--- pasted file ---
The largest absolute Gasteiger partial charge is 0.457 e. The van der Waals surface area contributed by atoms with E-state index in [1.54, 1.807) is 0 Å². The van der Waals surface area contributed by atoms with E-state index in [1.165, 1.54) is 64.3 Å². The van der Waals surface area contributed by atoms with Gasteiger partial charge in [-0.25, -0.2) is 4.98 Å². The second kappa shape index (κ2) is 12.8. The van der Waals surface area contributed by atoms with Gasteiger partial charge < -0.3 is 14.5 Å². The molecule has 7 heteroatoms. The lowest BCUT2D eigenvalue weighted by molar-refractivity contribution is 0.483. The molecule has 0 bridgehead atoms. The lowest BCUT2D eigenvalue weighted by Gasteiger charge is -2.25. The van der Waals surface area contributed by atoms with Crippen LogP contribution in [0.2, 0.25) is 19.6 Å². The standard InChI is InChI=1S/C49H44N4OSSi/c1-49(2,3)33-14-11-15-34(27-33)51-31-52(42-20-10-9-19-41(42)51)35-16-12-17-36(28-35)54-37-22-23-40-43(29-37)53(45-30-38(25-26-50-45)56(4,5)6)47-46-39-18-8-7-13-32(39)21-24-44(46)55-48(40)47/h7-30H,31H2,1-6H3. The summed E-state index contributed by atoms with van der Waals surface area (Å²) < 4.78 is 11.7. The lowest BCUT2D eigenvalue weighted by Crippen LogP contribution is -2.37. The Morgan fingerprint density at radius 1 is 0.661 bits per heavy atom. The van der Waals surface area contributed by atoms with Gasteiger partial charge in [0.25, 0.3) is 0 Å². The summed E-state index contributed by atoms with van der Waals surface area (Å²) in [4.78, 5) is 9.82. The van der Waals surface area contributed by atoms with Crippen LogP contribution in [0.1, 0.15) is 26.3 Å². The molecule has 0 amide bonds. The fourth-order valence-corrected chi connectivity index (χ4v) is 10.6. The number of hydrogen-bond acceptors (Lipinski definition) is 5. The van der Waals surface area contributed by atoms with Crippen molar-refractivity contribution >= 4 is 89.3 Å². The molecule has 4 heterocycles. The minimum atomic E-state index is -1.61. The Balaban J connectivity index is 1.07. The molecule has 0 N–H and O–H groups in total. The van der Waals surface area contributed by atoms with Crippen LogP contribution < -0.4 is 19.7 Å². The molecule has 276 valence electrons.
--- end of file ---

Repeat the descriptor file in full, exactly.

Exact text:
The largest absolute Gasteiger partial charge is 0.457 e. The van der Waals surface area contributed by atoms with E-state index in [1.54, 1.807) is 0 Å². The van der Waals surface area contributed by atoms with E-state index in [1.165, 1.54) is 64.3 Å². The van der Waals surface area contributed by atoms with Gasteiger partial charge in [-0.25, -0.2) is 4.98 Å². The second kappa shape index (κ2) is 12.8. The van der Waals surface area contributed by atoms with Gasteiger partial charge < -0.3 is 14.5 Å². The molecule has 7 heteroatoms. The lowest BCUT2D eigenvalue weighted by molar-refractivity contribution is 0.483. The molecule has 0 bridgehead atoms. The lowest BCUT2D eigenvalue weighted by Gasteiger charge is -2.25. The van der Waals surface area contributed by atoms with Crippen LogP contribution in [0.2, 0.25) is 19.6 Å². The standard InChI is InChI=1S/C49H44N4OSSi/c1-49(2,3)33-14-11-15-34(27-33)51-31-52(42-20-10-9-19-41(42)51)35-16-12-17-36(28-35)54-37-22-23-40-43(29-37)53(45-30-38(25-26-50-45)56(4,5)6)47-46-39-18-8-7-13-32(39)21-24-44(46)55-48(40)47/h7-30H,31H2,1-6H3. The summed E-state index contributed by atoms with van der Waals surface area (Å²) < 4.78 is 11.7. The lowest BCUT2D eigenvalue weighted by Crippen LogP contribution is -2.37. The Morgan fingerprint density at radius 1 is 0.661 bits per heavy atom. The van der Waals surface area contributed by atoms with Gasteiger partial charge in [0.25, 0.3) is 0 Å². The summed E-state index contributed by atoms with van der Waals surface area (Å²) in [4.78, 5) is 9.82. The van der Waals surface area contributed by atoms with Crippen LogP contribution in [0.1, 0.15) is 26.3 Å². The molecule has 0 amide bonds. The fourth-order valence-corrected chi connectivity index (χ4v) is 10.6. The number of hydrogen-bond acceptors (Lipinski definition) is 5. The van der Waals surface area contributed by atoms with Crippen molar-refractivity contribution >= 4 is 89.3 Å². The molecule has 4 heterocycles. The minimum atomic E-state index is -1.61. The Balaban J connectivity index is 1.07. The molecule has 0 N–H and O–H groups in total. The van der Waals surface area contributed by atoms with Crippen LogP contribution < -0.4 is 19.7 Å². The molecule has 276 valence electrons.